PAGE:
- Tram Ho
Last March, a JPG file created by artist Beeple sold at auction house Christie’s for $69.3 million, a record amount for a digital work. This money is in exchange for ownership of the original JPEG file – titled “Everydays – The First 5,000 Days” – when it is secured by NFT.
This deal created a boom for the NFT market. Investors poured $27 billion into the market last year, and Meta firm (Facebook changed its name) also announced plans to allow users to create and sell NFT files.
But according to two economists, strategy professor Patrick Reinmoeller and finance professor Karl Schmedders of the Institute for Management Development in Lausanne, Switzerland, the NFT market is riddled with problems that could eventually do it. crash, which has nothing to do with the environment.
The NFT Market Is Like The Tulip Crazy Of The 17th Century
Essentially, an NFT is a tradable piece of code that is attached to a data file, such as an image. A secure network of computers records transactions with the NFT file into a digital ledger – or blockchain, giving buyers proof of authenticity and ownership of the data file.
Typically, NFTs are paid for in ETH and stored on the Ethereum blockchain. By combining a desire to own art with state-of-the-art technology, NFTs are the perfect assets for Silicon Valley’s emerging rich and the financial investment community.
But like other markets driven by the glitz, the impulsive, over-praised and speculative trades of the NFT market can burn many investors. These frenzied solicitations are comparable to the Dutch tulip mania of 1634-1637, when a few flowers were pushed to sky-high prices before the bubbles deflated and burst.
Besides that, many people also criticize the NFT market for another reason – environmental concerns. Just like cryptocurrencies, consuming NFTs consumes a significant amount of energy and entails carbon emissions issues.
But the real problem with the NFT craze is that it’s like a castle built on sand.
NFT – an asset with an almost endless supply
The first is the almost endless supply of NFTs. NFT gives ownership of digital assets to buyers, but does not prevent others from using copies of it. Part of the reason the rich are spending tens of millions of dollars or more to own traditional works of art like paintings by Rembrandt, Van Gogh or Monet is because the number of these masterpieces is limited.
Furthermore, like all digital goods, there is no visual difference between a $69 million NFT-tagged original JPG file and a free downloadable copy. In theory, the supply of legally usable copies of NFT files is endless, possibly exceeding demand and causing its price to crash.
That’s because despite its high security, the blockchain cannot store real digital assets, instead, when a person buys an NFT file, they just buy a link to the digital artwork. – not the work itself.
Even if the buyer owns the copyright to that link, the transaction costs involved in monitoring the multitude of online venues for NFT display, identifying illegal use, and prosecuting violations make the practice more difficult. Copyright enforcement and preventing infringement are nearly impossible. This drastically limits the ability to monetize NFT assets.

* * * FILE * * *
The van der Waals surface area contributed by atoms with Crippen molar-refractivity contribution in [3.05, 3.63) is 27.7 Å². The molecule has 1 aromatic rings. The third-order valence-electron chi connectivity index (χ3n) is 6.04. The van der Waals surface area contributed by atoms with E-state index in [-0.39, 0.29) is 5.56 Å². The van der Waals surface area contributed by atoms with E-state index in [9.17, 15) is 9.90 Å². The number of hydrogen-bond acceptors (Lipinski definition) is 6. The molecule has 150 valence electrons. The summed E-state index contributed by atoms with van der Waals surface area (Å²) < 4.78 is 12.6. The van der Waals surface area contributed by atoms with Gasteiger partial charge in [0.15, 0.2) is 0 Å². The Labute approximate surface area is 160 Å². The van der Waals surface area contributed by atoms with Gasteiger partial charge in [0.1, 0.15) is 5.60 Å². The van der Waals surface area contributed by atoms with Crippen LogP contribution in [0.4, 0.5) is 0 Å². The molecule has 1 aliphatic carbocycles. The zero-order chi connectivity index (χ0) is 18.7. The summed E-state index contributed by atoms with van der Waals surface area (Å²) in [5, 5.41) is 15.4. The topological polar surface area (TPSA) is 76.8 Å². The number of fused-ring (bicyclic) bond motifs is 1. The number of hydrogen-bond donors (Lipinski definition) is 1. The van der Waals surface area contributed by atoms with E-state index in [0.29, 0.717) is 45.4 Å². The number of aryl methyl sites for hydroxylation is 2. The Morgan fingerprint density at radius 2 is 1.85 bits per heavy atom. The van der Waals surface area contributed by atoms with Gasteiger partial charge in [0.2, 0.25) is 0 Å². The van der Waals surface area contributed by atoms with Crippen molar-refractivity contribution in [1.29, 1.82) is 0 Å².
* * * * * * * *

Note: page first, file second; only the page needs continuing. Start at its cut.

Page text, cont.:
The ability to make native copies of digital files makes it difficult for NFTs to become a luxury item. For people with a lot of money, owning luxury items is also a way to show their wealth, but owning an NFT property does not prevent others from displaying the same asset, making the power of ownership. ownership as well as spending power for single assets becomes less strong.
Risks from nascent technology and macroeconomics
Another risk with NFTs is that they are created and sold using nascent technologies – blockchain technology and cryptocurrencies. There are many competing standards for how NFTs are created, protected, distributed, and certified. This makes certification of title uncertain and can jeopardize the value of the property and title.
Besides, the value of NFT may evaporate as the next generation of technology can surpass blockchain or cryptocurrency but is not compatible with the protection of NFT ownership. In addition, because they are built on top of cryptocurrencies – whose prices fluctuate frequently – the value of NFTs becomes even more unpredictable.
Macroeconomic conditions are a big factor when it comes to the prices of alternative assets like the NFT or traditional artwork. Over the past 20 years or so, the number of global billionaires has increased fivefold, which has led to a massive increase in the amount of money flowing into alternative assets like NFTs and artwork.
The Covid-19 pandemic has further reinforced this trend. A series of countries around the world have injected money into financial markets as part of economic stimulus policies, increasing the net worth of the super-rich.
But history can repeat itself as investors’ attention is often fleeting. After the 2008 financial crisis, art sales dropped by 40%. As central banks are starting to tighten monetary policy to rein in inflation, emerging asset classes like the NFT could be hit harder than other more reliable assets.
With an often volatile and crypto-based NFT market, there is no guarantee they can be a safe-haven from this change in macroeconomics. These will eventually cause the NFT price to drop heavily and possibly permanently. That may not happen tomorrow or next month, but the fall will come.
Refer to SCMP
Source : Genk